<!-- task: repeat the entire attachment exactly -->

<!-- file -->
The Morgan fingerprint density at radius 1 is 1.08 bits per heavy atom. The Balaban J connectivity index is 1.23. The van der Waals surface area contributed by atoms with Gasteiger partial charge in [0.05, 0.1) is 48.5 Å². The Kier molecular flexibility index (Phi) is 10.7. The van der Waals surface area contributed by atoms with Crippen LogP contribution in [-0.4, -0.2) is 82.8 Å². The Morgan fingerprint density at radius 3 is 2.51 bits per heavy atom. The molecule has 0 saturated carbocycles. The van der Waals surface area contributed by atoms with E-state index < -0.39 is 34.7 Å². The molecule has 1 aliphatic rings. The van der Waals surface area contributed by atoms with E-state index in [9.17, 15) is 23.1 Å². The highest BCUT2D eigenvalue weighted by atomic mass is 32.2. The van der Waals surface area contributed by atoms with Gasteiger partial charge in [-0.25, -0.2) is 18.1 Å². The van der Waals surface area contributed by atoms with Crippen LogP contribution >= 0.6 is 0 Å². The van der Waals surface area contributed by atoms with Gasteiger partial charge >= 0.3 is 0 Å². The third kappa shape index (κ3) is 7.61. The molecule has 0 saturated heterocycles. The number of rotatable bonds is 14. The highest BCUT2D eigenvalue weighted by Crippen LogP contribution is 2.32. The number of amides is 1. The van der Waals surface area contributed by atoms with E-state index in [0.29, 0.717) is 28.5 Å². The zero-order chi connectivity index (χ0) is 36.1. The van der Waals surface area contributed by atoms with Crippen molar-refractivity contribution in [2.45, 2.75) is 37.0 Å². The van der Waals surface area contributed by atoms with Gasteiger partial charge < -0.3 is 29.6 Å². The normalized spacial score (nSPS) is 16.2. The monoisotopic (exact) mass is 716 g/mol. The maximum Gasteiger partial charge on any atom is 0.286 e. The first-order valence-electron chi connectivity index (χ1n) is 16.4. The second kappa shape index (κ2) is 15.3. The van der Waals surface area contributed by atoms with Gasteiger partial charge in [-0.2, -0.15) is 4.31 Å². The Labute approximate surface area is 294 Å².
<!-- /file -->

The Morgan fingerprint density at radius 1 is 1.08 bits per heavy atom. The Balaban J connectivity index is 1.23. The van der Waals surface area contributed by atoms with Gasteiger partial charge in [0.05, 0.1) is 48.5 Å². The Kier molecular flexibility index (Phi) is 10.7. The van der Waals surface area contributed by atoms with Crippen LogP contribution in [-0.4, -0.2) is 82.8 Å². The Morgan fingerprint density at radius 3 is 2.51 bits per heavy atom. The molecule has 0 saturated carbocycles. The van der Waals surface area contributed by atoms with E-state index < -0.39 is 34.7 Å². The molecule has 1 aliphatic rings. The van der Waals surface area contributed by atoms with E-state index in [9.17, 15) is 23.1 Å². The highest BCUT2D eigenvalue weighted by atomic mass is 32.2. The van der Waals surface area contributed by atoms with Gasteiger partial charge in [-0.25, -0.2) is 18.1 Å². The van der Waals surface area contributed by atoms with Crippen LogP contribution >= 0.6 is 0 Å². The van der Waals surface area contributed by atoms with Gasteiger partial charge >= 0.3 is 0 Å². The third kappa shape index (κ3) is 7.61. The molecule has 0 saturated heterocycles. The number of rotatable bonds is 14. The highest BCUT2D eigenvalue weighted by Crippen LogP contribution is 2.32. The number of amides is 1. The van der Waals surface area contributed by atoms with E-state index in [0.29, 0.717) is 28.5 Å². The zero-order chi connectivity index (χ0) is 36.1. The van der Waals surface area contributed by atoms with Crippen molar-refractivity contribution in [2.45, 2.75) is 37.0 Å². The van der Waals surface area contributed by atoms with Gasteiger partial charge < -0.3 is 29.6 Å². The normalized spacial score (nSPS) is 16.2. The monoisotopic (exact) mass is 716 g/mol. The maximum Gasteiger partial charge on any atom is 0.286 e. The first-order valence-electron chi connectivity index (χ1n) is 16.4. The second kappa shape index (κ2) is 15.3. The van der Waals surface area contributed by atoms with Gasteiger partial charge in [-0.2, -0.15) is 4.31 Å². The Labute approximate surface area is 294 Å².